Noninvasive Streptococcus pneumoniae Serotypes Recovered from Hospitalized Adult Patients in the United States in 2009 to 2012
Antimicrobial Agents and Chemotherapy Sept 2015 V.59 N.9 P.5595-5601
Rodrigo E. Mendes, Rosalind C. Hollingsworth, Andrew Costello, Ronald N. Jones, Raul E. Isturiz, Dial Hewlett Jr., and David J. Farrell
aJMI Laboratories, North Liberty, Iowa, USA
bPfizer Inc., Specialty Care—Medicines Development Group, Collegeville, Pennsylvania, USA
This study was conducted to determine the serotype distribution and trends over time of Streptococcus pneumoniae strains associated with noninvasive infections among adult patients ≥18 years of age in the United States (2009 to 2012). A total of 2,927 S. pneumoniae isolates recovered from patients presenting with respiratory infections and obtained mainly (87.0%) from lower respiratory tract specimens (sputum) were included.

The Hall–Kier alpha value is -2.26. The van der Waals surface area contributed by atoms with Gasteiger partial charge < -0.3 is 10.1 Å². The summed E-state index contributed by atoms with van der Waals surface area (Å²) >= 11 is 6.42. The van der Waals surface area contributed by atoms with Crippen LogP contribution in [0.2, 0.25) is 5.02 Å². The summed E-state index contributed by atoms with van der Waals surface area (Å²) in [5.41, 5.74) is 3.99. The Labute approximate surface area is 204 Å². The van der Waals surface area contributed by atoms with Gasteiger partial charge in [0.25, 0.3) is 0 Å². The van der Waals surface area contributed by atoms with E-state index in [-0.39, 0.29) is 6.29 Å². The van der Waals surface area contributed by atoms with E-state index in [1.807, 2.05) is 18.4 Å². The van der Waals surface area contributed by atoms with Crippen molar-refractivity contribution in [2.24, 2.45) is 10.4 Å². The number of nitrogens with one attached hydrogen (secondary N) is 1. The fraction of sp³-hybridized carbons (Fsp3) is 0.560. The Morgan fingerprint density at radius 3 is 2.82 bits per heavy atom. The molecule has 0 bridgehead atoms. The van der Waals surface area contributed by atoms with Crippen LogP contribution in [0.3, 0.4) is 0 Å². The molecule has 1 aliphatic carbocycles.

The levels of the 7-valent pneumococcal conjugate vaccine (PCV7) serotypes remained stable over the 4-year study period (4.6% to 5.5%; P = 0.953).
Overall, 13-valent pneumococcal conjugate vaccine (PCV13) serotypes were identified in 32.7% of samples, declining from 33.7% to 35.5% in 2009 to 2011 to 28.2% in 2012 (P = 0.007), with a significant decrease in the levels of serotypes 7F (P = 0.013) and 6A (P = 0.010). The levels of 19A remained constant (15.8% to 17.1%) during 2009 to 2011, dropping to 12.2% in 2012 (P = 0.089).
The prevalence of serotypes associated with the 23-valent pneumococcal polysaccharide vaccine (PPSV23), but not PCV13, remained generally stable; however, the prevalence of serotypes 15B and 15C (15B/15C) increased from 2.7% to 6.3% (P = 0.010).
The proportion of nonvaccine serotypes increased gradually during the study period (P = 0.044), particularly for serotype 35B (from 3.6% in 2009 to 8.2% in 2012; P = 0.001). Nonsusceptibility rates for penicillin (susceptible breakpoint, ≤2 μg/ml) and clindamycin against PCV7 serotypes decreased over the period.
These results suggest the emergence of indirect effects following introduction of PCV13 for infants and young children; continued surveillance is needed to assess the burden of PCV13 serotypes in the adult population after the implementation of age-based recommendations in the United States.